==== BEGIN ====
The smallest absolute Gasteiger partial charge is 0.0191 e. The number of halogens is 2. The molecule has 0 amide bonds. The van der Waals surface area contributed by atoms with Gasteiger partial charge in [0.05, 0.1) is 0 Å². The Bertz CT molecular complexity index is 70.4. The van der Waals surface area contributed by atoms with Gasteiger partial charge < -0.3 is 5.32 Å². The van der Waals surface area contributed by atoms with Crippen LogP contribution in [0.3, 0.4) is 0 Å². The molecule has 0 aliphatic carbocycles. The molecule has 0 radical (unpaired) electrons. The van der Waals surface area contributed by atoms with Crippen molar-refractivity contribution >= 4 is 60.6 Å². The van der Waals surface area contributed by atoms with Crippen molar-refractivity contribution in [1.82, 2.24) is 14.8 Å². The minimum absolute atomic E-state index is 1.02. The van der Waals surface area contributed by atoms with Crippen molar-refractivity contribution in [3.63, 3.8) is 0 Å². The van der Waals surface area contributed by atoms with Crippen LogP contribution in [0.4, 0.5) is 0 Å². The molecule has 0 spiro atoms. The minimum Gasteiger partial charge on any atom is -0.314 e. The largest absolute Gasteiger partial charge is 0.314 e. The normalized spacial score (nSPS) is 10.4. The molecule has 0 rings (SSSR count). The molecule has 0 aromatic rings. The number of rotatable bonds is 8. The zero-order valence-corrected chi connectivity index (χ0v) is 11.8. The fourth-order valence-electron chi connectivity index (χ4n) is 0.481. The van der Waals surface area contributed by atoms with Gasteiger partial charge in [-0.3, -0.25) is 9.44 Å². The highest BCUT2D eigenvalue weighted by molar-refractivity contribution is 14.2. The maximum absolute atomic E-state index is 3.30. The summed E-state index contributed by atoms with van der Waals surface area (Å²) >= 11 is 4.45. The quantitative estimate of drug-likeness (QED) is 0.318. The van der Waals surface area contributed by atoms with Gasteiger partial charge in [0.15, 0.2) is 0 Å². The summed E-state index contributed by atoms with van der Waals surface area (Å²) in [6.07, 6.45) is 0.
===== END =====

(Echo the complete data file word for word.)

The smallest absolute Gasteiger partial charge is 0.0191 e. The number of halogens is 2. The molecule has 0 amide bonds. The van der Waals surface area contributed by atoms with Gasteiger partial charge in [0.05, 0.1) is 0 Å². The Bertz CT molecular complexity index is 70.4. The van der Waals surface area contributed by atoms with Gasteiger partial charge < -0.3 is 5.32 Å². The van der Waals surface area contributed by atoms with Crippen LogP contribution in [0.3, 0.4) is 0 Å². The molecule has 0 aliphatic carbocycles. The molecule has 0 radical (unpaired) electrons. The van der Waals surface area contributed by atoms with Crippen molar-refractivity contribution >= 4 is 60.6 Å². The van der Waals surface area contributed by atoms with Crippen molar-refractivity contribution in [1.82, 2.24) is 14.8 Å². The minimum absolute atomic E-state index is 1.02. The van der Waals surface area contributed by atoms with Crippen molar-refractivity contribution in [3.63, 3.8) is 0 Å². The van der Waals surface area contributed by atoms with Crippen LogP contribution in [0.4, 0.5) is 0 Å². The molecule has 0 spiro atoms. The minimum Gasteiger partial charge on any atom is -0.314 e. The largest absolute Gasteiger partial charge is 0.314 e. The normalized spacial score (nSPS) is 10.4. The molecule has 0 rings (SSSR count). The molecule has 0 aromatic rings. The number of rotatable bonds is 8. The zero-order valence-corrected chi connectivity index (χ0v) is 11.8. The fourth-order valence-electron chi connectivity index (χ4n) is 0.481. The van der Waals surface area contributed by atoms with Gasteiger partial charge in [-0.3, -0.25) is 9.44 Å². The highest BCUT2D eigenvalue weighted by molar-refractivity contribution is 14.2. The maximum absolute atomic E-state index is 3.30. The summed E-state index contributed by atoms with van der Waals surface area (Å²) >= 11 is 4.45. The quantitative estimate of drug-likeness (QED) is 0.318. The van der Waals surface area contributed by atoms with Gasteiger partial charge in [0.15, 0.2) is 0 Å². The summed E-state index contributed by atoms with van der Waals surface area (Å²) in [6.07, 6.45) is 0.